The young midfielder has drawn the attention of several big European clubs. He has the ability to succeed abroad, but does he have enough experience?
All signs indicate that the Pachuca midfielder will sign a deal with a European club during this transfer window, with the player wanting to move and the club willing to let him go for the right price.
Porto, Manchester United and a French team have been confirmed as having genuine interest, but club president Jesus Martinez has also stated Herrera will not be allowed to leave until after the Clausura season.
Diego Reyes’ future club Porto appears to be in pole position, but there is little doubt others are circling the 22-year-old, who first came to prominence outside of Mexico by winning the best player award at last year’s Toulon Tournament.
But is “El Zorrillo” (The Skunk) ready?
The short answer is yes.
His goal last weekend against Atlante is an early contender for goal of the season and highlighted a number of Herrera’s attributes that has seen him awaken interest of Europe.
Herrera started his run in Pachuca’s half, picked up the ball just over the halfway line, burst past the last defender with his first touch, steadied himself with his second and produced an exquisite chipped finish with his left foot with his third.
Herrera made it look easy, when, in fact, it was anything but. Especially the finish.
Against Atlas in the Estadio Jalisco on Saturday, Herrera was slightly quiet, but when he got on the ball he looked by far the most likely Pachuca player to make something happen.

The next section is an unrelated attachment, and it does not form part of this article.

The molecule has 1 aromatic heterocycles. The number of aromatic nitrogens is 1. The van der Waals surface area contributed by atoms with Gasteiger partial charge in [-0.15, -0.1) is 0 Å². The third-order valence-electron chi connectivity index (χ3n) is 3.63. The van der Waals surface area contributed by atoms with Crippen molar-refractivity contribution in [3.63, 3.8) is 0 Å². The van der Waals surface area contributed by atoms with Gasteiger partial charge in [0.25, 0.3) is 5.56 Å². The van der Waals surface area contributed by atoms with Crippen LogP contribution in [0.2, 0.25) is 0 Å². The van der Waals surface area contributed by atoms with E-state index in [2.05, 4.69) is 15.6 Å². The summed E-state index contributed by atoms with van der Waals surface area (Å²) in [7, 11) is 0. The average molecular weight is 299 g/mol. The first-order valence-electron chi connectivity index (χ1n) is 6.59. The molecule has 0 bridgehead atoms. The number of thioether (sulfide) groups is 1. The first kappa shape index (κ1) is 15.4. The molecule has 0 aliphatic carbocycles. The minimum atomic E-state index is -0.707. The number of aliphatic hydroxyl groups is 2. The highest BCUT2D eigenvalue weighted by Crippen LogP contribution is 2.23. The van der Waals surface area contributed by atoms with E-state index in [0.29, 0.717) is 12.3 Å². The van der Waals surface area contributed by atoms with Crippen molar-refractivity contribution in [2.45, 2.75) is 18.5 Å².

A lofted pass over the top of the Atlas defense in the 57th minute demonstrated his excellent vision and almost handed Pachuca an equalizer.
Combine that with his stamina, athleticism and technique and you get a player that interests the likes of Manchester United.
If there is a doubt, however, it would come over if Herrera has the necessary experience and possibly the consistency required in Europe.
He has only played 38 games in Mexico’s top division and that goal against Atlante was his first. His debut for Pachuca only came 18 months ago.
Internationally, Herrera has only played 22 minutes for Mexico’s full national team.
In comparison, Javier “Chicharito” Hernandez had already played 15 times for El Tri before he first pulled on the red shirt of Manchester United and featured 66 times for Chivas.
In terms of consistency, Herrera was hampered last season due to injuries and the fact former coach Hugo Sanchez seemed to prefer him playing out wide, but he didn’t have the impact post-Olympics that he would’ve liked.
This season, the Rosarito, Baja California native has played in central midfield, which is his more natural position, and he seems to have benefited.
Off the field, Herrera is from humble beginnings and talked in one interview about not being able to afford basic things for his young son as he battled to make it as a pro and how it drove him on.
Unlike some of his fellow London 2012 gold medal winners, Herrera still doesn’t look at ease in front of journalists or on camera.
He’ll surely be getting plenty of practice in coming years, but for now, Herrera is letting his performances on the pitch speak for themselves.
Europe watches on.
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